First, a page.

Hybrid learning efforts were discussed at the Cabrillo College Roundtable with Rep. Jimmy Panetta – Santa Cruz Sentinel

Rep. Jimmy Panetta (standing) met with Cabrillo College students, faculty and executives Friday to discuss nearly $3 million in federal grants he helped keep the school secure. The funding is intended to enhance and expand Cabrillo’s hybrid learning offerings. (PK Hattis – Santa Cruz Sentinel)

APTOS – Rep. Jimmy Panetta met with Cabrillo College students, faculty and leaders Friday to celebrate millions of federal grants he has helped bolster the college’s efforts to bridge the digital divide for traditionally underserved students across the county to bridge.

The roundtable in Aptos included discussions and projected benefits of the nearly $3 million grant, particularly for low-income and Latino students. The money was provided through the bipartisan Infrastructure Investment and Employment Act of 2021 and won through the Biden administration’s Connecting Minority Communities pilot program.

Joy Polanco O’Neil (center), director of Cabrillo College’s Teaching and Learning Center and distance learning coordinator, speaks with Rep. Jimmy Panetta (left) Friday during a roundtable discussion on the school’s development of hybrid learning. (PK Hattis – Santa Cruz Sentinel)

“I’m a community college graduate and I’ve seen what community colleges can do,” Panetta noted, promising to continue efforts to make community college free in all 50 states. “These types of grants can be bridges to certain vulnerable communities, to communities that need these types of investments, that need that bridge to that college, which can then be a bridge to their future.”

The funding is expected to have a particularly meaningful impact on the school’s ‘hyflex’ learning centers, which are designed to deliver high-quality educational experiences for students who are in-person as well as those tuning in remotely. to allow.

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Jennifer Vered, Cabrillo’s department manager for computing applications and enterprise technology, says the need for hybrid learning has grown stronger in recent years in the context of overall technological advances and the COVID-19 pandemic that has made it a necessity.

Vered said a viable hybrid option offers opportunities for students who might otherwise not be able to attend for a variety of reasons, including transportation issues, health limitations, economic limitations or a lack of childcare.

“This scholarship will help us really expand that learning style as there are many challenges integrating the students who are online with the students who are sitting there in person,” Vered said. “I’m excited to see how this style of teaching develops.”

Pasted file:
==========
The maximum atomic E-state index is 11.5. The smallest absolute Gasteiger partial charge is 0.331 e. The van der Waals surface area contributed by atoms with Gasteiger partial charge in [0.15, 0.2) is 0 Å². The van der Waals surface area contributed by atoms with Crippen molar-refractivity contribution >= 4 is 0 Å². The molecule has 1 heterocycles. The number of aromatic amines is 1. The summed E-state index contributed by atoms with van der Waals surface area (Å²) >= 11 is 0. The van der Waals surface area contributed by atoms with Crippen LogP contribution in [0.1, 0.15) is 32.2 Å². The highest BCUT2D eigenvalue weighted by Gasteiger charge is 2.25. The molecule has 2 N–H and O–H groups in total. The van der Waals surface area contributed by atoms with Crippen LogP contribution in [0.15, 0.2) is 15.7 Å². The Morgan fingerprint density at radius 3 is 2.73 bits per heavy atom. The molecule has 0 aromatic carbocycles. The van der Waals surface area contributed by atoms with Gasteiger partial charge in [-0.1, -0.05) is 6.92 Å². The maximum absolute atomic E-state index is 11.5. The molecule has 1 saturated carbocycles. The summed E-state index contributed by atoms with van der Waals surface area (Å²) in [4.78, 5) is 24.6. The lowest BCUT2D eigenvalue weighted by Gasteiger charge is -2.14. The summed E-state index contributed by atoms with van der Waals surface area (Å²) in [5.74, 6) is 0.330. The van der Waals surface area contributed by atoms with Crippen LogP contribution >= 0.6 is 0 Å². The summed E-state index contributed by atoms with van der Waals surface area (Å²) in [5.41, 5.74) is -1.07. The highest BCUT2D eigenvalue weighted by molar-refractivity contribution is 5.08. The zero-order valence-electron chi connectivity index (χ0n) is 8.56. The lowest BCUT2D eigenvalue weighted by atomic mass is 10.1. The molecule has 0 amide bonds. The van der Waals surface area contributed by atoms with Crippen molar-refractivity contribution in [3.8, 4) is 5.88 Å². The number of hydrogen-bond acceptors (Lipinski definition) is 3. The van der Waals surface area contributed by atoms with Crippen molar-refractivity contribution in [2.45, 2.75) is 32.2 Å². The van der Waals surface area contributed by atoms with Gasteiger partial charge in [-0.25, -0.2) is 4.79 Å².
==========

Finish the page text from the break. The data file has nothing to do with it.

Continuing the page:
The panel also included the participation of some active Cabrillo students, including Tricia Davie, who came in with questions about how the school planned to ensure the benefits of distance learning are made available to low-income or homeless students.

“If you don’t even have access to a computer, how do you go about accessing this course online?” said Davie, adding that some of these students may also have trouble with transportation or finding a place to study at night, where they can charge their devices. “You’re really at a disadvantage in the beginning.”

According to a statement from Cabrillo College and Pajaro Valley Shelter Services, about 20%, or 2,200, of Cabrillo’s 11,000 students are homeless at least once a year.

Cabrillo President and Superintendent Matt Wetstein said the school has used state and federal COVID-19 funds to help meet costs for students in need, such as by allocating $40 per semester to Santa Cruz METRO rides.

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Cabrillo also recently applied for government grants to build a 624-unit student housing complex on its Aptos campus as part of a joint venture with UC Santa Cruz, estimated to cost between $165 million and $180 million.

“These are people who live in our community, they certainly don’t have apartments or affordable housing in our county,” Wetstein said. “It was so crucial to get this funding from the state for these apartments.”

Wetstein said Cabrillo hasn’t heard of a final funding decision, but he’s “crossing his fingers.”

In addition to the previously raised $2.9 million in federal broadband funding, Panetta announced Friday that it has also secured approximately $163,500 in additional federal funding for the school, which will help improve learning spaces on both the Aptos and be used on the Watsonville campus.

Additionally, $64 billion has been secured in the 2021 infrastructure bill for broadband deployment efforts in underserved communities across the country, according to Panetta. While maps of how the funds are being distributed are being drawn, Panetta said he is simultaneously working with partners in the state Legislature to ensure a significant portion of state funds are made available to the 19th Circuit, which he represents and which serves the South Shore of the county embraces and includes Santa Cruz and the San Lorenzo Valley.

“It’s going to depend on the area, the people, the population … but I think it’s also going to depend on need,” Panetta said of the state-by-state fund allocation process. “Considering how big California is and how rural it is, there’s going to be a lot of need. Hopefully we get a big number.”

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